Ronis v. Carmine's Broadway Feast, Inc.
Cite as: Ronis v. Carmine's Broadway Feast, Inc., 10 Civ. 3355 (TPG), NYLJ 1202585424375, at *1 (SDNY, Decided October 10, 2012)
District Judge Thomas P. Griesa
Decided: October 10, 2012
Gary Croland, Intervening Counterclaim Plaintiff and Cross-Claimant v. Ellen Libman Ronis, as Executrix of the Estate of Michael Ronis, Deceased, Counter-Defendant and Carmine's Broadway Feast, Inc., Little Fish Corp., Times Square Barbeque, Inc., and Carmine's Atlantic City, LLC, Counter-Defendants.
Plaintiff Ellen Ronis, the widow of Michael Ronis ("Ronis") and executrix of his estate, brings this diversity action against various corporate defendants that allegedly breached agreements governing the redemption of Ronis' stock upon his death. Plaintiff and defendants now cross-move for summary judgment on plaintiffs claims concerning the redemption price of Ronis' shares in the three defendant companies, as well as on claims and counterclaims concerning loans allegedly made by the parties to one another.
In an opinion dated September 26, 2011, the court held that issues of fact precluded summary judgment on the very claims subject to the present motions. The court reaches the same conclusion now.
The crux of this dispute concerns the valuation of Ronis' shares by defendants' accountants. Pursuant to shareholder agreements between Ronis and defendants Little Fish Corp. and Times Square Barbeque, Inc., this valuation was to include a downward adjustment for "management and administrative fees, not to exceed six (6 percent) percent of net sales." Plaintiff argues that defendants evaded the six-percent cap by wrongfully removing certain distributions and consulting fees from the category of management and administrative fees. As a result, these distributions and consulting fees were deducted in full as costs from the earnings figure used to arrive at the redemption price, meaning that expenses plaintiff believes should have been capped at six percent of net sales actually exceeded the cap and wrongfully reduced the valuation.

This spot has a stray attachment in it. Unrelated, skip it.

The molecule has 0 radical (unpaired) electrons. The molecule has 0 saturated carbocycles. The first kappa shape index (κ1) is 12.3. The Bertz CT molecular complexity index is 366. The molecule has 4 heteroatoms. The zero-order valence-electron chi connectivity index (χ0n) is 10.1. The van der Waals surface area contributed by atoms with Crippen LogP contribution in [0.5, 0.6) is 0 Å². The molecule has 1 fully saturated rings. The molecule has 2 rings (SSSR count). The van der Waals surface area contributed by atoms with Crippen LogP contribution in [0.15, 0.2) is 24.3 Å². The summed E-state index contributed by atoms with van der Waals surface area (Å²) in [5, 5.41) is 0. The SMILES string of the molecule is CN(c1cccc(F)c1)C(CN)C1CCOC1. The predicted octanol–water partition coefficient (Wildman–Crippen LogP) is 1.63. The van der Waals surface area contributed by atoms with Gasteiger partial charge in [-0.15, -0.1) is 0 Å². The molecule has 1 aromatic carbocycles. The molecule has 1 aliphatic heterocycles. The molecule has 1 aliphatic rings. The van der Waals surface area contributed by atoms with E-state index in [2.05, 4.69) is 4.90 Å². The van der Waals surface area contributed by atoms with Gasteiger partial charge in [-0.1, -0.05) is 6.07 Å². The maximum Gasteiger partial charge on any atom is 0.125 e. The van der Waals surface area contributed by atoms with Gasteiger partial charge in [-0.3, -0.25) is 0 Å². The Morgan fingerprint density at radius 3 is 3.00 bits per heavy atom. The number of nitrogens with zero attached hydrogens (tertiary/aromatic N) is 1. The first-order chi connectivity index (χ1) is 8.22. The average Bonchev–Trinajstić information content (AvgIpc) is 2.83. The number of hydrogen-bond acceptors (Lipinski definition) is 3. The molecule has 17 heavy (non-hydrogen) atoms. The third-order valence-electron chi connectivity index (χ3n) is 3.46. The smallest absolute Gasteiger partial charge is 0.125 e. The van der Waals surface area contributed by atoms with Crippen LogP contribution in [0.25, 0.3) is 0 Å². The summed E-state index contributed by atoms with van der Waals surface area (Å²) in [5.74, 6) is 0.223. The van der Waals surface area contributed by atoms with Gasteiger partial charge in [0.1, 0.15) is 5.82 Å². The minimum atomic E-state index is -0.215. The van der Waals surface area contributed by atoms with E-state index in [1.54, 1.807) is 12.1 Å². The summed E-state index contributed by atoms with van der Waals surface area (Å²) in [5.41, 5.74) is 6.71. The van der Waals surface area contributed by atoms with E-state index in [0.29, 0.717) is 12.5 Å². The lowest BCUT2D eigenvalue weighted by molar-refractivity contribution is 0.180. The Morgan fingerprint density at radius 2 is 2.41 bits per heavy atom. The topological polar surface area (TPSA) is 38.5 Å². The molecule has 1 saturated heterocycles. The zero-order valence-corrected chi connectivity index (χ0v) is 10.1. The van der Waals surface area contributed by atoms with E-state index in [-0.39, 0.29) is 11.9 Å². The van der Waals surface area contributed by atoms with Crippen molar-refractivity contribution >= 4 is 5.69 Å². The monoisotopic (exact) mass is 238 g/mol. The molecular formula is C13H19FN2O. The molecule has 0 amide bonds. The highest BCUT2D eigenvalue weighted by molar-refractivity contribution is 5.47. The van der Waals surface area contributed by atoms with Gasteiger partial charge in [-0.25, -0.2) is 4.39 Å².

Defendants argue that the accountants' actions were entirely proper, citing standard accounting practice in the restaurant industry and the companies' general ledgers. Indeed, both parties ground their arguments on this issue not in the plain language of the shareholder agreements, but in the past practices of the companies, deposition testimony, and financial data. The substantial documentary record only reinforces the court's opinion that an issue of fact exists as to what the term "management and administrative fees" properly encompassed as of the date of the shareholder agreements. Accordingly, summary judgment must be denied as to these claims.
The court similarly holds that summary judgment must be denied with respect to the remaining claims and counterclaims subject to the present motions. The parties applied various and confusing labels to the payments they made to each other. A trial will best illuminate the true nature of these transactions and their impact on the present action.
Thus, the cross-motions for summary judgment are denied. This opinion resolves docket items numbers 121 and 133.